The queer fighters on the frontlines in Ukraine

A new film by Huck reveals the experiences of queer Ukrainians forced to defend their country and the LGBTQ+ community after Russia’s full-scale invasion.

In the early hours of February 24, 2022, cruise missiles hammered down on Kyiv and across Ukraine – announcing that Russia’s full-scale invasion had begun.

Each and every Ukrainian had to make a choice: What are you going to do? What are you going to do to resist?

Many queer people joined the hundreds of thousands of Ukrainians – most with little-to-no prior military training – who presented themselves for duty in the first days of the invasion and were handed weapons.

Queer Fighters of Ukraine reveals the experiences of young, queer soldiers after over a year of full-scale war. Former LGBTQ+ activists and queer party DJs now in units near the frontlines share their perspectives on balancing queer identities with life in the military.

Top to bottom: Mark Daria Andrii

Those who did not join the army found other ways to resist: many queer spaces were transformed into shelters, volunteering and mutual aid hubs, or centres for collecting supplies for civilians and the military.

Angelika Ustymenko is a non-binary artist and filmmaker, and the driving force behind the Rebel Queers collective. Before the full-scale invasion, they confronted patriarchy and homophobia by scrawling provocative slogans on the walls of Kyiv: ‘Queer Sex,’ ‘Make QueerPunk Again,’ and ‘Be Queer, Do Crime, Hail Satan.’

Determined to support their community and continue queer resistance, they felt compelled to document the experiences of queer soldiers fighting to defend Ukraine. In the summer of 2022, they shot and released Ukrainian Queer Fighters for Freedom.

After the first anniversary of the full-scale invasion, Angelika joined forces with Huck Docs to begin a new phase of their documentary project. Together, we travelled thousands of kilometres across Ukraine on trains and rickety local buses to interview Daria, an activist from Kharkiv now stationed in Donetsk Oblast; Andrii, a military psychoanalyst in Dnipro; Mark, a non-binary DJ and producer in Dnipropetrovsk Oblast, and Alexia, a trans soldier recovering from her injuries at a hospital in the Netherlands.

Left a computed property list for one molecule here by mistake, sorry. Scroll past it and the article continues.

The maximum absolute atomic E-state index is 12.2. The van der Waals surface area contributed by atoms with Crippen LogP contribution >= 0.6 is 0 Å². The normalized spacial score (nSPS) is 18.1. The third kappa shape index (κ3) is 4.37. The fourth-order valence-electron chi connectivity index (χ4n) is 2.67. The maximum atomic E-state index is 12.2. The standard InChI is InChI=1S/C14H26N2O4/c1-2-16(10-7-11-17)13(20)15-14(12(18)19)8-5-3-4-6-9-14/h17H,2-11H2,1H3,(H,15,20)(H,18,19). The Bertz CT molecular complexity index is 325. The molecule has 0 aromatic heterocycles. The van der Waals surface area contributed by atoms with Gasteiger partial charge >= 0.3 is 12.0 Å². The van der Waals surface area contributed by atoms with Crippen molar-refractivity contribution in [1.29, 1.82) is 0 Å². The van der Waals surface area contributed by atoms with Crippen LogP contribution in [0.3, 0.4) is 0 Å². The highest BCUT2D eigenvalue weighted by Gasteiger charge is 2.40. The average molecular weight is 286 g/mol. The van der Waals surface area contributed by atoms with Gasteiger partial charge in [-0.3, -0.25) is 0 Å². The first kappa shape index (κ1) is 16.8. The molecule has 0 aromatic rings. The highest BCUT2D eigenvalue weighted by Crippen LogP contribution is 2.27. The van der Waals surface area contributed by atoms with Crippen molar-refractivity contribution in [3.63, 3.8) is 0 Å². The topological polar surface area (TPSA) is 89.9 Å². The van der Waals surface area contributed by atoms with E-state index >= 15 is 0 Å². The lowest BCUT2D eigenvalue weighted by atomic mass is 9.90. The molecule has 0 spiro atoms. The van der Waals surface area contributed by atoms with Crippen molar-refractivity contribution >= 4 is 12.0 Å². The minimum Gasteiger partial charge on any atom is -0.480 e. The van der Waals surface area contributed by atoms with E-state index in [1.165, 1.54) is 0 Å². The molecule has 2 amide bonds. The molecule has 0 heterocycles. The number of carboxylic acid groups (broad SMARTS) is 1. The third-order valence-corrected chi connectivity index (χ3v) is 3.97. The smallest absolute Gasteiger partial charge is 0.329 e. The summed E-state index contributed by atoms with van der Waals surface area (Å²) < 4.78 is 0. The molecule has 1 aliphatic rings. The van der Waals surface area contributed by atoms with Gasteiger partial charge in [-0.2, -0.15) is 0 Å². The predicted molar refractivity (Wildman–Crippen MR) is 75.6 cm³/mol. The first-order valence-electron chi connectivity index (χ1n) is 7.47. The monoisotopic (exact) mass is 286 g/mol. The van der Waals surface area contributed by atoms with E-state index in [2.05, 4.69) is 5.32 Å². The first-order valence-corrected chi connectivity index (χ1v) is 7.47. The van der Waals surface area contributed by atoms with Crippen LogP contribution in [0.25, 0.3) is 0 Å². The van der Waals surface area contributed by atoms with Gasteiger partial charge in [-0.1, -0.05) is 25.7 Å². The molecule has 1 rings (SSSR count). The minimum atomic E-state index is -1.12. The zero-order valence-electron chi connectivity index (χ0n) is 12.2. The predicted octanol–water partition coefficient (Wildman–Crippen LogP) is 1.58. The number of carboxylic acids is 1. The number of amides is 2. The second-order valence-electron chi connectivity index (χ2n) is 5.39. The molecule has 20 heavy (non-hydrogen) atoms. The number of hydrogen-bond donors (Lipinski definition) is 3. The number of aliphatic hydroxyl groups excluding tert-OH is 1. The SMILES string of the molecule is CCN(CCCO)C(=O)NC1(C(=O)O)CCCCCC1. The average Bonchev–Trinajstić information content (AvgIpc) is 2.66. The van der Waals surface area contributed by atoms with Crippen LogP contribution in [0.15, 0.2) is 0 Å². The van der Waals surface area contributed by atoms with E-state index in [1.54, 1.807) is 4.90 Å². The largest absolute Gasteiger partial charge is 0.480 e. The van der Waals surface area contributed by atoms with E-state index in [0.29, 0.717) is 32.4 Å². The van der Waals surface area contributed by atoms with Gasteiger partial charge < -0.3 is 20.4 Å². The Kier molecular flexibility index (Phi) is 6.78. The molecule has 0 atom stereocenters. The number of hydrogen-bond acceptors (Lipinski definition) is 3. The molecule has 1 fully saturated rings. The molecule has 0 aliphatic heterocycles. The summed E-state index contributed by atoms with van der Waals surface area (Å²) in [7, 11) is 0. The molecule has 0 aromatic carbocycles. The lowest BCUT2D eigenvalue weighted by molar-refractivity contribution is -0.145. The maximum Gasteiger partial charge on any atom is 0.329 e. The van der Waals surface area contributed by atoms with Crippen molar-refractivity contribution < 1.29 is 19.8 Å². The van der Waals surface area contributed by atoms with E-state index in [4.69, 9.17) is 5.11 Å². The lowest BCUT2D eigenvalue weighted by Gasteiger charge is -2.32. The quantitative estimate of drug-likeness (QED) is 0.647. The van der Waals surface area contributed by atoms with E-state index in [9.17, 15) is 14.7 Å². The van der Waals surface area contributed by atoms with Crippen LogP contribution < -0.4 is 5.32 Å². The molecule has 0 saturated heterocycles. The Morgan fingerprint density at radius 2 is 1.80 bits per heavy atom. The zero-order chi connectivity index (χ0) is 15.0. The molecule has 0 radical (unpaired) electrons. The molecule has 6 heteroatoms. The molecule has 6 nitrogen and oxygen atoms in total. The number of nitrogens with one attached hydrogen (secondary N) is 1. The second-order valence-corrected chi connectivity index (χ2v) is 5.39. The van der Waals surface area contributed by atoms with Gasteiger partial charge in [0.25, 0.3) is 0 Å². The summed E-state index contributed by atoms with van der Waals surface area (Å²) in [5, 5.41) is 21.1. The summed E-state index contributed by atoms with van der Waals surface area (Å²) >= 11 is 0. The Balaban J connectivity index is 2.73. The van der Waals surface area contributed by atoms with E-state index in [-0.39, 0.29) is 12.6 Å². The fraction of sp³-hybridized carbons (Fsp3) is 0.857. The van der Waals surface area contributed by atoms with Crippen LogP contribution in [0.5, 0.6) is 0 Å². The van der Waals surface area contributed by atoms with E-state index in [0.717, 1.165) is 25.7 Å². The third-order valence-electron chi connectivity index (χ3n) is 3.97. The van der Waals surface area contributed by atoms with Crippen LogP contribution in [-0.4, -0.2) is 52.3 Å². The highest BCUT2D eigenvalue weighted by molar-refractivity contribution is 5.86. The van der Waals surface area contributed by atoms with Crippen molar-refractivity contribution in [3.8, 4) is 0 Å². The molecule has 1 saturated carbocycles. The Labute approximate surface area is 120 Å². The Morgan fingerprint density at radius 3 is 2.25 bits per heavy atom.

“The stories I have recorded really resonate with me,” Angelika explains, about the film which became Queer Fighters of Ukraine. “We have different stories and different experiences but it’s like we’re all in the same book. Each person’s story is unique and when you hear them speak, you can feel this emotional connection. I just had to tell these stories and show Ukrainian society that queer people are also fighting. It’s important for the world to understand our context better and see what’s going on here.”

Ever since the Euromaidan uprising (also known as the Revolution of Dignity in Ukraine) succeeded in ousting the Russian-backed president Viktor Yanukovych in February 2014, young Ukrainians have been fighting for a brighter, more progressive future – and they have been winning. Queer visibility has been hard-won in Ukraine, but activists have shifted attitudes immensely in just a few short years. Gay, lesbian and trans soldiers now serve openly in the Ukrainian military, which would be impossible in Russia.

With so many queer people serving in the military, pressure for civil partnerships has been building because partners are currently denied legal recognition in case of death or serious injury – a burning injustice. Today, queer Ukrainians are fighting not just for the defence and liberation of Ukraine – but for equality and queer liberation, too.

Graffiti has felt irrelevant for Angelika since the full-scale invasion. But after interviewing Daria in Donetsk Oblast, and as air raid sirens echo throughout the empty village, they finally know what they want to write. Pulling out a paint pen, they scrawl on the bus station wall: “Борітеся – поборете!” A famous line from 19th century Ukrainian poet and artist Taras Shevchenko: “Keep fighting – you are sure to win!”

Subscribe to Huck Docs on YouTube.

Queer Fighters of Ukraine is directed by Alex King and Angelika Ustymenko. Edited by Lidia Ravviso.

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